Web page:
Scientists has discovered how sound propagates on Mars

Scientists has discovered how sound propagates on Mars
NASA's Perseverance rover has become the first device to hear the Red Planet. Using the SuperCam microphones installed on the rover, it was possible to record the sounds that were heard there.

These data became the basis for studying how sound propagates in the atmosphere of Mars, and calculating its speed, which, as it turned out, depends on the diapason. The team of scientists announced their findings in a preliminary publication of the article prepared for the journal Nature.

Before Perseverance landed on Mars, its acoustic environment had not been unknown. Further analysis of the 5-hour recording showed that there is an unknown turbulence here.

Rover NASA Perseverance

Sylvester Maurice, who is the scientific co-leader of the SuperCam project, said that he was able to record the noise of the vertical winds and propellers of the Ingenuity helicopter, as well as the strikes that the laser of the NASA Perseverance rover makes on rocks to study their composition. In general, studies indicate that Mars is quiet enough.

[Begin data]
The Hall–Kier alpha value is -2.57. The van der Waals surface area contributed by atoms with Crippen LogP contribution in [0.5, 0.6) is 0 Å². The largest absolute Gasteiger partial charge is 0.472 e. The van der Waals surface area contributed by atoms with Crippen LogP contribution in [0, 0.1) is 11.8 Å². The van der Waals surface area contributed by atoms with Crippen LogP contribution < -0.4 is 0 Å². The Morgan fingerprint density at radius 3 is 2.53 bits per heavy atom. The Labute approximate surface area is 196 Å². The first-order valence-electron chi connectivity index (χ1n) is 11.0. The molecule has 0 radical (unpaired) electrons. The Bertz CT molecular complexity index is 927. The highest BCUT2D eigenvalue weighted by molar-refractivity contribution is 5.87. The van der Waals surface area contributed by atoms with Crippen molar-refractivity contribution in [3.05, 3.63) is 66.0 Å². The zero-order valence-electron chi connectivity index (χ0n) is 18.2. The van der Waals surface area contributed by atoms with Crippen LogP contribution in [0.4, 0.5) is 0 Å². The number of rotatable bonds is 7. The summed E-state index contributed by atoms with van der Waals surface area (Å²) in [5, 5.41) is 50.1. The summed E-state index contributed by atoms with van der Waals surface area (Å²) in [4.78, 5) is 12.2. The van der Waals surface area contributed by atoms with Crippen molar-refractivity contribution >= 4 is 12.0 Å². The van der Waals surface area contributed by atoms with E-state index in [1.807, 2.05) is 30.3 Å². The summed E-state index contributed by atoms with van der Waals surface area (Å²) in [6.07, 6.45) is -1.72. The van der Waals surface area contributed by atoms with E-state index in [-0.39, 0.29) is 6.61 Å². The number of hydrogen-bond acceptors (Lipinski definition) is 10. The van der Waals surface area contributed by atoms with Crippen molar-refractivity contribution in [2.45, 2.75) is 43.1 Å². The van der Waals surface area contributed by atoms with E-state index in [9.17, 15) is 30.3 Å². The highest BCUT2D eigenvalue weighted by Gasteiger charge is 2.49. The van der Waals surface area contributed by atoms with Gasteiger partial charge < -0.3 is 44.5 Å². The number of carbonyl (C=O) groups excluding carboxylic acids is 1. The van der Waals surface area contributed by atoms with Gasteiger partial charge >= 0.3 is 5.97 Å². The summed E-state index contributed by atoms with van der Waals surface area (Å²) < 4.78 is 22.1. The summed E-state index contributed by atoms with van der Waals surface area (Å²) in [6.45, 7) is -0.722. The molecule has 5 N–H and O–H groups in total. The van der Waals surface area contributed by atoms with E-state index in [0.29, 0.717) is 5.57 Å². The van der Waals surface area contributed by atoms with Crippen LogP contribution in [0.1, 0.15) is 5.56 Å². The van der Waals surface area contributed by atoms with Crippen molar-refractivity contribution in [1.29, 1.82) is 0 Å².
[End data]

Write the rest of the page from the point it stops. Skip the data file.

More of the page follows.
Due to the fact that the localization of the sound source (2-5 meters from the target) and the time when the laser fired were precisely known, it was possible to calculate the speed at which Martian sounds propagate. It is 240 meters per second, which is lower than the Earth's 340 m/s indicators. This is due to the composition of the Red Planet's atmosphere, which contains 95% CO2 (0.04% on Earth). Its density is 100 times less than that of the earth, so the Martian sound is weaker.

Propagation of sound on Mars

Surprising is the fact that the speed of the laser sound is 250 meters per second, that is, it is 10 meters faster than the buzz of a helicopter. For our planet, such calculations can be called erroneous, because earth sounds propagate at only one speed. However, on Mars there is a correlation between the speed of sound and its frequency: high sounds propagate faster than low sounds, creating a delay effect even if they have the same source. Therefore, the speed of propagation of the buzz of a helicopter is less than that of a laser shot, which confirms a unique property of low-pressure carbon dioxide.

Research says of low audibility on Mars. The discovered facts would make it difficult for two interlocutors to talk close to each other if people had the opportunity to stand on Mars. The rarefied atmosphere contributes to the fact that the sound begins to fade already at the distance of 4 m. For the earth, this figure is 65 m.

Perseverance was used to record vertical winds. Listening to them will allow in the future to predict the climate on Mars more accurately. The sounds of turbulence will become the basis for research into other atmospheres that are similar in characteristics to Martian and Venus. It is also possible that missions to Venus or Titan will also be equipped with microphones.
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